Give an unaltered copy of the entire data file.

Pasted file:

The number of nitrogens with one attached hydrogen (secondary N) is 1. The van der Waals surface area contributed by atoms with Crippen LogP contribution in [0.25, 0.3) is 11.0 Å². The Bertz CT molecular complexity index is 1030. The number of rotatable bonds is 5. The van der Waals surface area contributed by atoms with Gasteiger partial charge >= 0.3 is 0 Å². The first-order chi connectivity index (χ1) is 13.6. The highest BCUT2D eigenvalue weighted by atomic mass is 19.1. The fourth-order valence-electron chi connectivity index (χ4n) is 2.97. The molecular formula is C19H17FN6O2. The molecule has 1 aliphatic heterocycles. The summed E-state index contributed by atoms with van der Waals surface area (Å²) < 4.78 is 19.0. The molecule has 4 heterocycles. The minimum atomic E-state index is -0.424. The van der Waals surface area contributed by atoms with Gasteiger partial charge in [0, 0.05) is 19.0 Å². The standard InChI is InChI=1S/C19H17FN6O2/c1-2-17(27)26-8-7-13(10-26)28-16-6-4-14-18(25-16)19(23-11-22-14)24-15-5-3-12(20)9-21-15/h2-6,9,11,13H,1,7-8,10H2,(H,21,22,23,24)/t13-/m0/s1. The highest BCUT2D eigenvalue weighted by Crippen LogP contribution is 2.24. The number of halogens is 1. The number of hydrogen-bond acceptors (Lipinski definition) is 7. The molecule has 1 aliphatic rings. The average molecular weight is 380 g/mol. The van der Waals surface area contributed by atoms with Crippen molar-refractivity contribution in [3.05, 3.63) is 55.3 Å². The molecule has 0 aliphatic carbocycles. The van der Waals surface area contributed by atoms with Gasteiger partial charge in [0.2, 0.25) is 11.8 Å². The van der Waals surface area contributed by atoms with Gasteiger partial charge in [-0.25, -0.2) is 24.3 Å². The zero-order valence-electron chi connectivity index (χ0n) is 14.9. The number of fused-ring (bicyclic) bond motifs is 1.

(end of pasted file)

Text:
The number of nitrogens with one attached hydrogen (secondary N) is 1. The van der Waals surface area contributed by atoms with Crippen LogP contribution in [0.25, 0.3) is 11.0 Å². The Bertz CT molecular complexity index is 1030. The number of rotatable bonds is 5. The van der Waals surface area contributed by atoms with Gasteiger partial charge >= 0.3 is 0 Å². The first-order chi connectivity index (χ1) is 13.6. The highest BCUT2D eigenvalue weighted by atomic mass is 19.1. The fourth-order valence-electron chi connectivity index (χ4n) is 2.97. The molecular formula is C19H17FN6O2. The molecule has 1 aliphatic heterocycles. The summed E-state index contributed by atoms with van der Waals surface area (Å²) < 4.78 is 19.0. The molecule has 4 heterocycles. The minimum atomic E-state index is -0.424. The van der Waals surface area contributed by atoms with Gasteiger partial charge in [0, 0.05) is 19.0 Å². The standard InChI is InChI=1S/C19H17FN6O2/c1-2-17(27)26-8-7-13(10-26)28-16-6-4-14-18(25-16)19(23-11-22-14)24-15-5-3-12(20)9-21-15/h2-6,9,11,13H,1,7-8,10H2,(H,21,22,23,24)/t13-/m0/s1. The highest BCUT2D eigenvalue weighted by Crippen LogP contribution is 2.24. The number of halogens is 1. The number of hydrogen-bond acceptors (Lipinski definition) is 7. The molecule has 1 aliphatic rings. The average molecular weight is 380 g/mol. The van der Waals surface area contributed by atoms with Crippen molar-refractivity contribution in [3.05, 3.63) is 55.3 Å². The molecule has 0 aliphatic carbocycles. The van der Waals surface area contributed by atoms with Gasteiger partial charge in [0.2, 0.25) is 11.8 Å². The van der Waals surface area contributed by atoms with Gasteiger partial charge in [-0.25, -0.2) is 24.3 Å². The zero-order valence-electron chi connectivity index (χ0n) is 14.9. The number of fused-ring (bicyclic) bond motifs is 1.